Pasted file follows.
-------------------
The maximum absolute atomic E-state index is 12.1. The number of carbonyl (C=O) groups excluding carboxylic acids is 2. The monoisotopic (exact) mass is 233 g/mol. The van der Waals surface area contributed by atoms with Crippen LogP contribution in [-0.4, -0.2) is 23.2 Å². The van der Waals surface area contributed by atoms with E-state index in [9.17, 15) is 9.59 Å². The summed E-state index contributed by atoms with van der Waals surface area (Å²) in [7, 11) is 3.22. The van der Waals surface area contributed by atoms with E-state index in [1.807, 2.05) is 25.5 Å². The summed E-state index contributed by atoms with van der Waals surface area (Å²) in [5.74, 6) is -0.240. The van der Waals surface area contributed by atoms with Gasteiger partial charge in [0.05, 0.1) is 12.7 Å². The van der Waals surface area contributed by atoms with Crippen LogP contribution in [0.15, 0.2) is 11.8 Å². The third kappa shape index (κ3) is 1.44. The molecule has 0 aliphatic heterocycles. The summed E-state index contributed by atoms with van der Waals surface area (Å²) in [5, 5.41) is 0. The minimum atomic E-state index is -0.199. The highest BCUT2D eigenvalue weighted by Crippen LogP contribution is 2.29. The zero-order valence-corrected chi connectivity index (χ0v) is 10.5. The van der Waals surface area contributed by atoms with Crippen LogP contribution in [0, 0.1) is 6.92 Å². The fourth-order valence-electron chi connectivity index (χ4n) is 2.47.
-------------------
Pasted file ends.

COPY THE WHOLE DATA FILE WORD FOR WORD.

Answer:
The maximum absolute atomic E-state index is 12.1. The number of carbonyl (C=O) groups excluding carboxylic acids is 2. The monoisotopic (exact) mass is 233 g/mol. The van der Waals surface area contributed by atoms with Crippen LogP contribution in [-0.4, -0.2) is 23.2 Å². The van der Waals surface area contributed by atoms with E-state index in [9.17, 15) is 9.59 Å². The summed E-state index contributed by atoms with van der Waals surface area (Å²) in [7, 11) is 3.22. The van der Waals surface area contributed by atoms with E-state index in [1.807, 2.05) is 25.5 Å². The summed E-state index contributed by atoms with van der Waals surface area (Å²) in [5.74, 6) is -0.240. The van der Waals surface area contributed by atoms with Gasteiger partial charge in [0.05, 0.1) is 12.7 Å². The van der Waals surface area contributed by atoms with Crippen LogP contribution in [0.15, 0.2) is 11.8 Å². The third kappa shape index (κ3) is 1.44. The molecule has 0 aliphatic heterocycles. The summed E-state index contributed by atoms with van der Waals surface area (Å²) in [5, 5.41) is 0. The minimum atomic E-state index is -0.199. The highest BCUT2D eigenvalue weighted by Crippen LogP contribution is 2.29. The zero-order valence-corrected chi connectivity index (χ0v) is 10.5. The van der Waals surface area contributed by atoms with Crippen LogP contribution in [0, 0.1) is 6.92 Å². The fourth-order valence-electron chi connectivity index (χ4n) is 2.47.